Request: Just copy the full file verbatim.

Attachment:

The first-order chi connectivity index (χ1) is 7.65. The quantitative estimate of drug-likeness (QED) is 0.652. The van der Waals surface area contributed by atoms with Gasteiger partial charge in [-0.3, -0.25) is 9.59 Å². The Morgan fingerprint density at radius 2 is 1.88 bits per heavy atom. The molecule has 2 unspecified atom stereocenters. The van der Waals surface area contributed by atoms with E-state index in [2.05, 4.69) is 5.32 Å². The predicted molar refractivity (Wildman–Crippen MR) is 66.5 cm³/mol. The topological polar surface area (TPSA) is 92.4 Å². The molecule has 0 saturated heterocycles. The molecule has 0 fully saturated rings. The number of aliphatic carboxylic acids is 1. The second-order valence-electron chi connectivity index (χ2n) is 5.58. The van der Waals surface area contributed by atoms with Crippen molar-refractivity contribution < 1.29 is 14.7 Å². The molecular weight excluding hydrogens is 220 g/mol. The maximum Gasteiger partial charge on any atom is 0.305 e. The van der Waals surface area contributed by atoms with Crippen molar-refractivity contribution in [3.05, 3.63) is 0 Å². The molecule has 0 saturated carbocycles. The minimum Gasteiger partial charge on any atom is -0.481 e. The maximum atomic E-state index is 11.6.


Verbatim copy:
The first-order chi connectivity index (χ1) is 7.65. The quantitative estimate of drug-likeness (QED) is 0.652. The van der Waals surface area contributed by atoms with Gasteiger partial charge in [-0.3, -0.25) is 9.59 Å². The Morgan fingerprint density at radius 2 is 1.88 bits per heavy atom. The molecule has 2 unspecified atom stereocenters. The van der Waals surface area contributed by atoms with E-state index in [2.05, 4.69) is 5.32 Å². The predicted molar refractivity (Wildman–Crippen MR) is 66.5 cm³/mol. The topological polar surface area (TPSA) is 92.4 Å². The molecule has 0 saturated heterocycles. The molecule has 0 fully saturated rings. The number of aliphatic carboxylic acids is 1. The second-order valence-electron chi connectivity index (χ2n) is 5.58. The van der Waals surface area contributed by atoms with Crippen molar-refractivity contribution < 1.29 is 14.7 Å². The molecular weight excluding hydrogens is 220 g/mol. The maximum Gasteiger partial charge on any atom is 0.305 e. The van der Waals surface area contributed by atoms with Crippen molar-refractivity contribution in [3.05, 3.63) is 0 Å². The molecule has 0 saturated carbocycles. The minimum Gasteiger partial charge on any atom is -0.481 e. The maximum atomic E-state index is 11.6.